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Our Beliefs - Lent

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The word "Lent" literally means "spring" in English, but such a literal translation merely refers to the approximate time of year that this liturgical season occurs, not to its theological significance.

Lent originally developed as a preparation for the Christian Passover, and it took place on the Saturday before Easter Sunday as well as on Easter. From its earliest inception, Lent was characterized both by a fast and by a period of final instruction for baptismal candidates, who would subsequently be baptized on Easter.

Lent would continue to keep its role as both a time of fasting for Christians and a preparation for baptism throughout the first several centuries of Christianity, but its length of time would gradually broaden. In the 2nd century, the Paschal fast before Easter lengthened from a one-day to a two-day fast (the Friday and Saturday before Easter). By the 3rd century, the period of Lenten preparation extended to the six days before Easter, and the fast also extending throughout these six days, though Friday and Saturday still held special significance for the Church. Towards the mid 4th century, there is clear evidence that the period of Lent had extended from six days to six weeks (or 40 days, if you calculate these days in a certain way), with the last week, which now observed Friday as a special day commemorating the crucifixion of Jesus (Good Friday), still maintaining a distinct place in the season.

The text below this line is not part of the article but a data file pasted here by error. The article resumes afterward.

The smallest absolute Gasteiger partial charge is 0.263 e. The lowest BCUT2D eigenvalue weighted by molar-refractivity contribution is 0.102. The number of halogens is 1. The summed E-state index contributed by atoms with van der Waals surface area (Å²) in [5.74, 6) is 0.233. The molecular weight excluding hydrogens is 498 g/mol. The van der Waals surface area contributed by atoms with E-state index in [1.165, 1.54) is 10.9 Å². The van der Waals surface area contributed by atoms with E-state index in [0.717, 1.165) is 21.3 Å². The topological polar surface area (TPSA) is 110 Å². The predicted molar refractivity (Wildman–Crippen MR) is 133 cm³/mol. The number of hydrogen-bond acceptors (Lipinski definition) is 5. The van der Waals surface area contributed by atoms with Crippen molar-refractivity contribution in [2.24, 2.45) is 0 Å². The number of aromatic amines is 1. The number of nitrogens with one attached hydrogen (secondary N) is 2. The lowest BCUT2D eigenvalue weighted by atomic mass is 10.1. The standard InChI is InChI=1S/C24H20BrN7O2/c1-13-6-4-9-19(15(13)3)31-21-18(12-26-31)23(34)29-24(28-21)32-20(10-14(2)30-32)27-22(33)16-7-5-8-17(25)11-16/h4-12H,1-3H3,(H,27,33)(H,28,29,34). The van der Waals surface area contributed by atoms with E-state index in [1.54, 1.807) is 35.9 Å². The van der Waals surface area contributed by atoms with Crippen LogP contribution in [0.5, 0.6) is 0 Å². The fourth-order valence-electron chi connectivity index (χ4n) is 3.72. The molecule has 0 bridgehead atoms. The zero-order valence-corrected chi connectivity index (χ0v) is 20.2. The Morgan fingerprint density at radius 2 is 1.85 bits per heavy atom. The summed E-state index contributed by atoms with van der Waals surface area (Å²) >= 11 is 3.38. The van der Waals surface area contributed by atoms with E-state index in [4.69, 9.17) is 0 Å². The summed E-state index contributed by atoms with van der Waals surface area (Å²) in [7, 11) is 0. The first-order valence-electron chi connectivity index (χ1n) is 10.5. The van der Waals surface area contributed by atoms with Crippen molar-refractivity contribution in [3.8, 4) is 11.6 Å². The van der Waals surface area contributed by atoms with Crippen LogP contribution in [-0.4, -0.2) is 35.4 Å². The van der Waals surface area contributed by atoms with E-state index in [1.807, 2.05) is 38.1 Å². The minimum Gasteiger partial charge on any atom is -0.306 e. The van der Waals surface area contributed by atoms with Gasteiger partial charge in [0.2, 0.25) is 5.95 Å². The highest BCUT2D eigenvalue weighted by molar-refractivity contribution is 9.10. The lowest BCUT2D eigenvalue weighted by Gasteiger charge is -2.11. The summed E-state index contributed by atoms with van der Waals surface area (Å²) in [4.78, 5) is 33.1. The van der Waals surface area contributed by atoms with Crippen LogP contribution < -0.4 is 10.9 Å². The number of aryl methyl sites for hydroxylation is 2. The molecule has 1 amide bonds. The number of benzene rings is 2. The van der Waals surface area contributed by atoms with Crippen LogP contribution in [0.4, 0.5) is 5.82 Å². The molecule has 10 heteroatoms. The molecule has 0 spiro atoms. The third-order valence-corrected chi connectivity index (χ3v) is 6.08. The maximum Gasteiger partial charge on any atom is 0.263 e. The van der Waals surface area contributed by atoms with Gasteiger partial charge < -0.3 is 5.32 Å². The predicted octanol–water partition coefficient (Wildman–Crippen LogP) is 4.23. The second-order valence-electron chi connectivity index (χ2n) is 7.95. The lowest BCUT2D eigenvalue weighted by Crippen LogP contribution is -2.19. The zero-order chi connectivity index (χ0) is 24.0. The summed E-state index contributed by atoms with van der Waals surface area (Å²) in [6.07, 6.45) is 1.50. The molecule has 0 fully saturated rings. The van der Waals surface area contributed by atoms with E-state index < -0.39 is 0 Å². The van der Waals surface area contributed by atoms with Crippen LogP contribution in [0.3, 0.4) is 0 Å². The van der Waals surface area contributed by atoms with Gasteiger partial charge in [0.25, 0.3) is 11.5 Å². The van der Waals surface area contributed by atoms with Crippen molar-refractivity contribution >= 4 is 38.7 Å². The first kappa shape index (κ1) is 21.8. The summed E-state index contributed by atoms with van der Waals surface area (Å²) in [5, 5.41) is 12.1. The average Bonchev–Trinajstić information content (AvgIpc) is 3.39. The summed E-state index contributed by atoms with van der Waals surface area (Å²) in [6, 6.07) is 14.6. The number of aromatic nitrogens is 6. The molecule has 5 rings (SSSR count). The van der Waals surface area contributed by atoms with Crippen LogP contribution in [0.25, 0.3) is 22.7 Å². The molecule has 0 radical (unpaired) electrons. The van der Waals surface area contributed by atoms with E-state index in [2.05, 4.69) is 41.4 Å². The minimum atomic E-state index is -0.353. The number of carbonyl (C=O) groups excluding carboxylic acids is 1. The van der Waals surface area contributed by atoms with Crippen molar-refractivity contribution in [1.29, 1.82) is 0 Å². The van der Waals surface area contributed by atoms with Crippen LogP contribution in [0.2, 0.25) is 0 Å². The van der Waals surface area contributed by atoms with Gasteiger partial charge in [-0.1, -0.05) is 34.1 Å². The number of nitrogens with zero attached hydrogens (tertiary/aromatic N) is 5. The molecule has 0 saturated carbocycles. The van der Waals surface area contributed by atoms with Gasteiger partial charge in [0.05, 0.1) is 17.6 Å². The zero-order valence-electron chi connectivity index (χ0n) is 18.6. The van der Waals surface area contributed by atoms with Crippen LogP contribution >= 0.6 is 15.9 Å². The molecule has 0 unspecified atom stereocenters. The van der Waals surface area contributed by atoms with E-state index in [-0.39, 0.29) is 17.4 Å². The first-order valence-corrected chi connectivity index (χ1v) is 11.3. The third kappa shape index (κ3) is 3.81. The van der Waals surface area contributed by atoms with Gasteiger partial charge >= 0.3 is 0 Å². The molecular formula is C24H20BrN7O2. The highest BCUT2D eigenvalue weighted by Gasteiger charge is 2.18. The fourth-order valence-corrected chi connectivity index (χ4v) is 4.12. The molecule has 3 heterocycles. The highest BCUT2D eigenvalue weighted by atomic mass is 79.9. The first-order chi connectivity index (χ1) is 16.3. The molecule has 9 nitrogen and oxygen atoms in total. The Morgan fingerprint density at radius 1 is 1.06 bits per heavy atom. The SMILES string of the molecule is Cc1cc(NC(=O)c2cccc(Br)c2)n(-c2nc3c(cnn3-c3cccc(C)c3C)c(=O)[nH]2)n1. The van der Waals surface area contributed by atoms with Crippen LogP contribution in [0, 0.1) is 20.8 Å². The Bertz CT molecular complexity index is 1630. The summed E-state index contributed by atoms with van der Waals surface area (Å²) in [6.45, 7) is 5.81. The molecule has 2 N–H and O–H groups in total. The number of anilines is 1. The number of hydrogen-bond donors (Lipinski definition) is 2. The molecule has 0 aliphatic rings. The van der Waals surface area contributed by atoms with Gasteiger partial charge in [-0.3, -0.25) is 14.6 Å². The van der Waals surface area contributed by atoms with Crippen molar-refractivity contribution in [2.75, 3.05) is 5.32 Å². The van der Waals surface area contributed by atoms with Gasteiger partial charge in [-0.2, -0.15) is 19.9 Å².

The reasons for expanding Lent to 40 days are unclear, but it is certainly possible that the number "40" was meant to parallel other Biblical events such as the 40 years spent by the Hebrews wandering in the wilderness and the 40 days in which Jesus was tempted by Satan. This 40 day period is still observed by the Church today, beginning with Ash Wednesday and ending with the Saturday before Easter (the Sundays of Lent are excluded from this 40-day calculation).

Although Lent is no longer associated explicitly with a period of baptismal preparation, it continues to be a season of discipline and self-reflection as we meditate on the difficult path Jesus followed to the cross and evaluate our lives in relation to how well we have followed in his footsteps. In a sense, Lent functions as a "yearly check-up," a chance for those of us who call ourselves "Christians" to examine our lives and evaluate our attempts to live up to the Christian name. Truthfully, if we do this, we will discover that we have failed to live up to the standards of discipleship that Jesus proclaimed and modeled in his own life. Yet even though Lent shows us that we all have much work to do to live as Jesus called us to live, the purpose of Lent is not to force us to dwell on our sinfulness and failures; rather, Lent is a sacred time that God has inserted into our temporal lives, a time in which God reminds us that there's always an opportunity to start over, to take out a new lease on life.

The challenge we as Christians face during this time of year is to approach Lent not as a litmus test but as a gift from above, a gift in which we can find the power to stop living in fear of failure or condemnation or death, and to start living as God intended us to live, in gratitude to the God who is our Creator, Redeemer, and Sustainer.

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